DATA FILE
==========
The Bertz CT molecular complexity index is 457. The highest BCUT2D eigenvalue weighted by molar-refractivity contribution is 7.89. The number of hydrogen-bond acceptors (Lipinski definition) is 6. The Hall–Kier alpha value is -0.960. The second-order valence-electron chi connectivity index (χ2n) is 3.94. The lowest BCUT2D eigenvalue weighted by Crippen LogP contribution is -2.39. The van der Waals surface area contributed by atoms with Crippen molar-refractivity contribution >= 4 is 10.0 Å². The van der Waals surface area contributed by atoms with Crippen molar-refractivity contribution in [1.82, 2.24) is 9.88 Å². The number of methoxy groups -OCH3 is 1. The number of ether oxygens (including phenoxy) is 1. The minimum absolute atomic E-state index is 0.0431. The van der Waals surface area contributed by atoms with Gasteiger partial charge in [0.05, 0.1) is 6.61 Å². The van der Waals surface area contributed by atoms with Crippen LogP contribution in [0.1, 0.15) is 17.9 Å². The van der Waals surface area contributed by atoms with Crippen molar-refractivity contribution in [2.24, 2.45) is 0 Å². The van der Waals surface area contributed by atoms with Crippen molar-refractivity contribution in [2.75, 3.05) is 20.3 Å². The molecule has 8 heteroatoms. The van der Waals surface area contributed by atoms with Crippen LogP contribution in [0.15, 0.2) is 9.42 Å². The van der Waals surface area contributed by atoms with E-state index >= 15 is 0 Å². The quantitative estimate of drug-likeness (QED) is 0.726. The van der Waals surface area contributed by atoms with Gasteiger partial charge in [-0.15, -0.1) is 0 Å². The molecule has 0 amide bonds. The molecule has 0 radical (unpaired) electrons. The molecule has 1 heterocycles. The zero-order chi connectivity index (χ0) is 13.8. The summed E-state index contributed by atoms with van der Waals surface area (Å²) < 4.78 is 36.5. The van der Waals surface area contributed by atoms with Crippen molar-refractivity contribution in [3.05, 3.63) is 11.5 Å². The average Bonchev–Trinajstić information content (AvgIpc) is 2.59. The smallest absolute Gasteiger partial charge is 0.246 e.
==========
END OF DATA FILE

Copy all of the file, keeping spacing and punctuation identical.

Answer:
The Bertz CT molecular complexity index is 457. The highest BCUT2D eigenvalue weighted by molar-refractivity contribution is 7.89. The number of hydrogen-bond acceptors (Lipinski definition) is 6. The Hall–Kier alpha value is -0.960. The second-order valence-electron chi connectivity index (χ2n) is 3.94. The lowest BCUT2D eigenvalue weighted by Crippen LogP contribution is -2.39. The van der Waals surface area contributed by atoms with Crippen molar-refractivity contribution >= 4 is 10.0 Å². The van der Waals surface area contributed by atoms with Crippen molar-refractivity contribution in [1.82, 2.24) is 9.88 Å². The number of methoxy groups -OCH3 is 1. The number of ether oxygens (including phenoxy) is 1. The minimum absolute atomic E-state index is 0.0431. The van der Waals surface area contributed by atoms with Gasteiger partial charge in [0.05, 0.1) is 6.61 Å². The van der Waals surface area contributed by atoms with Crippen LogP contribution in [0.1, 0.15) is 17.9 Å². The van der Waals surface area contributed by atoms with Crippen molar-refractivity contribution in [2.24, 2.45) is 0 Å². The van der Waals surface area contributed by atoms with Crippen molar-refractivity contribution in [2.75, 3.05) is 20.3 Å². The molecule has 8 heteroatoms. The van der Waals surface area contributed by atoms with Crippen LogP contribution in [0.15, 0.2) is 9.42 Å². The van der Waals surface area contributed by atoms with E-state index >= 15 is 0 Å². The quantitative estimate of drug-likeness (QED) is 0.726. The van der Waals surface area contributed by atoms with Gasteiger partial charge in [-0.15, -0.1) is 0 Å². The molecule has 0 amide bonds. The molecule has 0 radical (unpaired) electrons. The molecule has 1 heterocycles. The zero-order chi connectivity index (χ0) is 13.8. The summed E-state index contributed by atoms with van der Waals surface area (Å²) < 4.78 is 36.5. The van der Waals surface area contributed by atoms with Crippen molar-refractivity contribution in [3.05, 3.63) is 11.5 Å². The average Bonchev–Trinajstić information content (AvgIpc) is 2.59. The smallest absolute Gasteiger partial charge is 0.246 e.